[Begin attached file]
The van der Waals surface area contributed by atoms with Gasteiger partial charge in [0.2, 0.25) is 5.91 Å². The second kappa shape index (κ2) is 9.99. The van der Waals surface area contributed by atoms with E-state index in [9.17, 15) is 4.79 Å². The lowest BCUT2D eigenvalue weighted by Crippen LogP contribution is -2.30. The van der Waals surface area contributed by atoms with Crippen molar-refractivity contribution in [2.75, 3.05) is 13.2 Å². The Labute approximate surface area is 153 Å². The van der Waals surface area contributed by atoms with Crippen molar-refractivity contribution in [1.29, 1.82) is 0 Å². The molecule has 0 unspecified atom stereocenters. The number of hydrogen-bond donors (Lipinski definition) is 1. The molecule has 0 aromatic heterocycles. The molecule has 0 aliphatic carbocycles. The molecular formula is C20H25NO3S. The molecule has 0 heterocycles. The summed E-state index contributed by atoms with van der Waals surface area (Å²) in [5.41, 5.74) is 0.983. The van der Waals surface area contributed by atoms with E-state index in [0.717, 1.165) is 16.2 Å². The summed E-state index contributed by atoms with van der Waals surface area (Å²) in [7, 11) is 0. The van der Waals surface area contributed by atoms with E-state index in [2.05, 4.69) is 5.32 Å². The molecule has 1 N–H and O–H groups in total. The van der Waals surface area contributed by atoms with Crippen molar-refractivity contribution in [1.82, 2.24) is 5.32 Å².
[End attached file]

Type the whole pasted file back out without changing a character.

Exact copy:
The van der Waals surface area contributed by atoms with Gasteiger partial charge in [0.2, 0.25) is 5.91 Å². The second kappa shape index (κ2) is 9.99. The van der Waals surface area contributed by atoms with E-state index in [9.17, 15) is 4.79 Å². The lowest BCUT2D eigenvalue weighted by Crippen LogP contribution is -2.30. The van der Waals surface area contributed by atoms with Crippen molar-refractivity contribution in [2.75, 3.05) is 13.2 Å². The Labute approximate surface area is 153 Å². The van der Waals surface area contributed by atoms with Crippen molar-refractivity contribution in [1.29, 1.82) is 0 Å². The molecule has 0 unspecified atom stereocenters. The number of hydrogen-bond donors (Lipinski definition) is 1. The molecule has 0 aromatic heterocycles. The molecule has 0 aliphatic carbocycles. The molecular formula is C20H25NO3S. The molecule has 0 heterocycles. The summed E-state index contributed by atoms with van der Waals surface area (Å²) in [5.41, 5.74) is 0.983. The van der Waals surface area contributed by atoms with E-state index in [0.717, 1.165) is 16.2 Å². The summed E-state index contributed by atoms with van der Waals surface area (Å²) in [7, 11) is 0. The van der Waals surface area contributed by atoms with E-state index in [2.05, 4.69) is 5.32 Å². The molecule has 1 N–H and O–H groups in total. The van der Waals surface area contributed by atoms with Crippen molar-refractivity contribution in [1.82, 2.24) is 5.32 Å².